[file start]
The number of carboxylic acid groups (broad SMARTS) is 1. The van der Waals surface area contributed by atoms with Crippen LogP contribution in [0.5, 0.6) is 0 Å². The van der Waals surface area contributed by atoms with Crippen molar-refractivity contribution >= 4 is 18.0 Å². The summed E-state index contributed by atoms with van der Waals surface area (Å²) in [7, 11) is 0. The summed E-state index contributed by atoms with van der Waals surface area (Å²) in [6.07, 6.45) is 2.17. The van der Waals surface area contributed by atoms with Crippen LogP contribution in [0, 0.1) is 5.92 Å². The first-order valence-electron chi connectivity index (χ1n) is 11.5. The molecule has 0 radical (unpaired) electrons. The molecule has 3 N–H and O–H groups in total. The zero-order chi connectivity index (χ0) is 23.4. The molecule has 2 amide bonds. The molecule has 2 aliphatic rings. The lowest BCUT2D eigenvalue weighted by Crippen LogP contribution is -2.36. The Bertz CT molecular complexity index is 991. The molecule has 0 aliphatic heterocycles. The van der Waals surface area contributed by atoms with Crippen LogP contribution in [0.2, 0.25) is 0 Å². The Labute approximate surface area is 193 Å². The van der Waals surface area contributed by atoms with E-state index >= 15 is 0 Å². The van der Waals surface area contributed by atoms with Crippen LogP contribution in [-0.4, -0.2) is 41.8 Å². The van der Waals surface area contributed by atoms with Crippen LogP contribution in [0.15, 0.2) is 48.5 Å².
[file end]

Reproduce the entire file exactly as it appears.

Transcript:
The number of carboxylic acid groups (broad SMARTS) is 1. The van der Waals surface area contributed by atoms with Crippen LogP contribution in [0.5, 0.6) is 0 Å². The van der Waals surface area contributed by atoms with Crippen molar-refractivity contribution >= 4 is 18.0 Å². The summed E-state index contributed by atoms with van der Waals surface area (Å²) in [7, 11) is 0. The summed E-state index contributed by atoms with van der Waals surface area (Å²) in [6.07, 6.45) is 2.17. The van der Waals surface area contributed by atoms with Crippen LogP contribution in [0, 0.1) is 5.92 Å². The first-order valence-electron chi connectivity index (χ1n) is 11.5. The molecule has 0 radical (unpaired) electrons. The molecule has 3 N–H and O–H groups in total. The zero-order chi connectivity index (χ0) is 23.4. The molecule has 2 amide bonds. The molecule has 2 aliphatic rings. The lowest BCUT2D eigenvalue weighted by Crippen LogP contribution is -2.36. The Bertz CT molecular complexity index is 991. The molecule has 0 aliphatic heterocycles. The van der Waals surface area contributed by atoms with Crippen LogP contribution in [0.2, 0.25) is 0 Å². The Labute approximate surface area is 193 Å². The van der Waals surface area contributed by atoms with E-state index >= 15 is 0 Å². The van der Waals surface area contributed by atoms with Crippen LogP contribution in [-0.4, -0.2) is 41.8 Å². The van der Waals surface area contributed by atoms with Crippen LogP contribution in [0.15, 0.2) is 48.5 Å².